Theses Doctoral

Essays in High Dimensional Time Series Analysis

Yousuf, Kashif

Due to the rapid improvements in the information technology, high dimensional time series datasets are frequently encountered in a variety of fields such as macroeconomics, finance, neuroscience, and meteorology. Some examples in economics and finance include forecasting low frequency macroeconomic indicators, such as GDP or inflation rate, or financial asset returns using a large number of macroeconomic and financial time series and their lags as possible covariates. In these settings, the number of candidate predictors (pT) can be much larger than the number of samples (T), and accurate estimation and prediction is made possible by relying on some form of dimension reduction. Given this ubiquity of time series data, it is surprising that few works on high dimensional statistics discuss the time series setting, and even fewer works have developed methods which utilize the unique features of time series data. This chapter consists of three chapters, and each one is self contained.

The first chapter deals with high dimensional predictive regressions which are widely used in economics and finance. However, the theory and methodology is mainly developed assuming that the model is stationary with time invariant parameters. This is at odds with the prevalent evidence for parameter instability in economic time series. To remedy this, we present two L2 boosting algorithms for estimating high dimensional models in which the coefficients are modeled as functions evolving smoothly over time and the predictors are locally stationary. The first method uses componentwise local constant estimators as base learner, while the second relies on componentwise local linear estimators. We establish consistency of both methods, and address the practical issues of choosing the bandwidth for the base learners and the number of boosting iterations. In an extensive application to macroeconomic forecasting with many potential predictors, we find that the benefits to modeling time variation are substantial and are present across a wide range of economic series. Furthermore, these benefits increase with the forecast horizon and with the length of the time series available for estimation. This chapter is jointly written with Serena Ng.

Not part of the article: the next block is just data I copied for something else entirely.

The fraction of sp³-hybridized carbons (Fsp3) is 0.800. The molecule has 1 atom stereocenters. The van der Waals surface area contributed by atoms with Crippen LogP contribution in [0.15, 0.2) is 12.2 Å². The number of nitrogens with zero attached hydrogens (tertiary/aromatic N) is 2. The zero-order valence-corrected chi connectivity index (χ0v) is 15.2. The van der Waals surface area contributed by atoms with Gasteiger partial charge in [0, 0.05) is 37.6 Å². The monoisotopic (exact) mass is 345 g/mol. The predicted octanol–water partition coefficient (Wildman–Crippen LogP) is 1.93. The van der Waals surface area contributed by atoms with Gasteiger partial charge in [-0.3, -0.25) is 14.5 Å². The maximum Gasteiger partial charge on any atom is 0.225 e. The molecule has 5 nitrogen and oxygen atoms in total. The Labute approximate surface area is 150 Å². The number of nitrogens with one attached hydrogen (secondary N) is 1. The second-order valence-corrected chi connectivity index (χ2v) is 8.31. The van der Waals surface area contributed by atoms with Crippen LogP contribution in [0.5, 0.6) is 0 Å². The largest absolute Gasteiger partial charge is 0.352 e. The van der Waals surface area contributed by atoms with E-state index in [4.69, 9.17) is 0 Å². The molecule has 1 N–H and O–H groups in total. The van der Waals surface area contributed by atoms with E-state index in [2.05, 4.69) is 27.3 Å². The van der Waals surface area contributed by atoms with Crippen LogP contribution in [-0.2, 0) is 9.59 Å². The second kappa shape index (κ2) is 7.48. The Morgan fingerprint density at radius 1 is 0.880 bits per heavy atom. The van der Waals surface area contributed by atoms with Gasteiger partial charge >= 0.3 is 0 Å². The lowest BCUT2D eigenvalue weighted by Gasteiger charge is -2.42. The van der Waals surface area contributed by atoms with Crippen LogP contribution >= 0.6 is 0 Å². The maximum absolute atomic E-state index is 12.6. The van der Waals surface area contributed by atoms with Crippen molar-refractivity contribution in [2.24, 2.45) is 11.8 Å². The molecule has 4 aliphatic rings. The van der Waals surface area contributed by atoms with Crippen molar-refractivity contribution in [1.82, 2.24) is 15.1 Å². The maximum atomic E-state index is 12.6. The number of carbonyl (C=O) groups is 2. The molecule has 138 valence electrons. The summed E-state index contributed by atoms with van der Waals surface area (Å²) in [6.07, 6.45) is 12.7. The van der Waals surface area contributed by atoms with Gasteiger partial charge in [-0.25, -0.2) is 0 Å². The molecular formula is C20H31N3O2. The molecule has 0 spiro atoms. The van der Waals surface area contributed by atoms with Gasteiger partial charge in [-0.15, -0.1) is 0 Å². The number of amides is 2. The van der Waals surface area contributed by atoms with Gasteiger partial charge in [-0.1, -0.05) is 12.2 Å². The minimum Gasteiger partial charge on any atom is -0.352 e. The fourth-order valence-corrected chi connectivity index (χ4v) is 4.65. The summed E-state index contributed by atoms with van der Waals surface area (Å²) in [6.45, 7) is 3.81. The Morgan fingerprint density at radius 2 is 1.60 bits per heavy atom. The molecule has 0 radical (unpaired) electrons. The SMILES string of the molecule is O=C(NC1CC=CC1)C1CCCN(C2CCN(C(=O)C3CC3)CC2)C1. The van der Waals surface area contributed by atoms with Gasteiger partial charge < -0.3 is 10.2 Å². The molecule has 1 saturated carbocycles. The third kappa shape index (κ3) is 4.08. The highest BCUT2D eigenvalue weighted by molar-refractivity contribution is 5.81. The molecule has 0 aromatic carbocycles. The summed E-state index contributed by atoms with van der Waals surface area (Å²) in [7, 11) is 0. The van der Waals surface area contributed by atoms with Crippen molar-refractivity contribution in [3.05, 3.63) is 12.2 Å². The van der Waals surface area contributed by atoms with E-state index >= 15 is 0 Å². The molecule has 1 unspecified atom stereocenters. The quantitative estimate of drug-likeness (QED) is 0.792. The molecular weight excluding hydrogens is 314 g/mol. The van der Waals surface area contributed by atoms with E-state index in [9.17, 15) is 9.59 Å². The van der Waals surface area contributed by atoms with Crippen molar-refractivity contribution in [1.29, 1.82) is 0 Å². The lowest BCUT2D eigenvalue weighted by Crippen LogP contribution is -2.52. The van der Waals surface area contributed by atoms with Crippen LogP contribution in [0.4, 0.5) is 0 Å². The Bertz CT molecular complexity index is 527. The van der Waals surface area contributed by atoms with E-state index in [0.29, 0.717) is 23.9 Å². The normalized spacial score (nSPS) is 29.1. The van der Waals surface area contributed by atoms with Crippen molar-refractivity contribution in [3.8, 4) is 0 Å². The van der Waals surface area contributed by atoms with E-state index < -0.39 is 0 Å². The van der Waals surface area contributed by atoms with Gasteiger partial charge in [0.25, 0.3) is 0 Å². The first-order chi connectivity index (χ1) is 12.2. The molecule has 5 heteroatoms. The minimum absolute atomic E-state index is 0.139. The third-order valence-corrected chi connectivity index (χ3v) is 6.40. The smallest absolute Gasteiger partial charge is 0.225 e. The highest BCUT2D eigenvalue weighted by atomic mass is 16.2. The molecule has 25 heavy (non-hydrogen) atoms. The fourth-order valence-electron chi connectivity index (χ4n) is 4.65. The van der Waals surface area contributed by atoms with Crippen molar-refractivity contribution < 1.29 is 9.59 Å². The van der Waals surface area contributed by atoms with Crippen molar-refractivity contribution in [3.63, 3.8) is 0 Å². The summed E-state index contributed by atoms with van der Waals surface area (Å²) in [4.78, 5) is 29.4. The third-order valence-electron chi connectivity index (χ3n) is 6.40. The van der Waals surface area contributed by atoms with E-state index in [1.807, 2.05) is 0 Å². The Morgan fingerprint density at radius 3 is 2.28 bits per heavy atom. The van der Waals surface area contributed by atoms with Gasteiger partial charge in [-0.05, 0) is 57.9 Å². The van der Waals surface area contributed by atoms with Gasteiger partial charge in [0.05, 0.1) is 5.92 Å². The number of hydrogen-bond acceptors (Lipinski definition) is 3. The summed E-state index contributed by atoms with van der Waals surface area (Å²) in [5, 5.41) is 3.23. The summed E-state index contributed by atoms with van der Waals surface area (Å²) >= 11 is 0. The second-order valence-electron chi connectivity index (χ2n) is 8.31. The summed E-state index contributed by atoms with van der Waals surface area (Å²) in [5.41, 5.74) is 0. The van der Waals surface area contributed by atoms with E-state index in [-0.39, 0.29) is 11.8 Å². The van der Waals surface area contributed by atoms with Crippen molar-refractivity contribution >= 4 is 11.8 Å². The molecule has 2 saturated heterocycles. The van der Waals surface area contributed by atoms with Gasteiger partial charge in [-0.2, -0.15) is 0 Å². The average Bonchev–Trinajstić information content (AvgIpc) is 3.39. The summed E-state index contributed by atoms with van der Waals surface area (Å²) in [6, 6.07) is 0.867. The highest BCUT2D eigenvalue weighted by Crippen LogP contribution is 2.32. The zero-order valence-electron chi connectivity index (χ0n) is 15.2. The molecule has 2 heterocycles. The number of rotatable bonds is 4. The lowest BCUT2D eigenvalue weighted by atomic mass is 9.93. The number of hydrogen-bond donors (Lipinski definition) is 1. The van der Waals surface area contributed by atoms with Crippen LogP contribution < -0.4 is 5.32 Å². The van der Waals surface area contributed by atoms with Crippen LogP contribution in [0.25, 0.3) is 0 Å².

The second chapter deals with high dimensional non-linear time series models, and deals with the topic of variable screening/targeting predictors. Rather than assume a specific parametric model a priori, this chapter introduces several model free screening methods based on the partial distance correlation and developed specifically to deal with time dependent data. Methods are developed both for univariate models, such as nonlinear autoregressive models with exogenous predictors (NARX), and multivariate models such as linear or nonlinear VAR models. Sure screening properties are proved for our methods, which depend on the moment conditions, and the strength of dependence in the response and covariate processes, amongst other factors. Finite sample performance of our methods is shown through extensive simulation studies, and we show the effectiveness of our algorithms at forecasting US market returns. This chapter is jointly written with Yang Feng.

The third chapter deals with variable selection for high dimensional linear stationary time series models. This chapter analyzes the theoretical properties of Sure Independence Screening (SIS), and its two stage combination with the adaptive Lasso, for high dimensional linear models with dependent and/or heavy tailed covariates and errors. We also introduce a generalized least squares screening (GLSS) procedure which utilizes the serial correlation present in the data. By utilizing this serial correlation when estimating our marginal effects, GLSS is shown to outperform SIS in many cases. For both procedures we prove two stage variable selection consistency when combined with the adaptive Lasso.


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More About This Work

Academic Units
Thesis Advisors
Feng, Yang
Ph.D., Columbia University
Published Here
October 21, 2019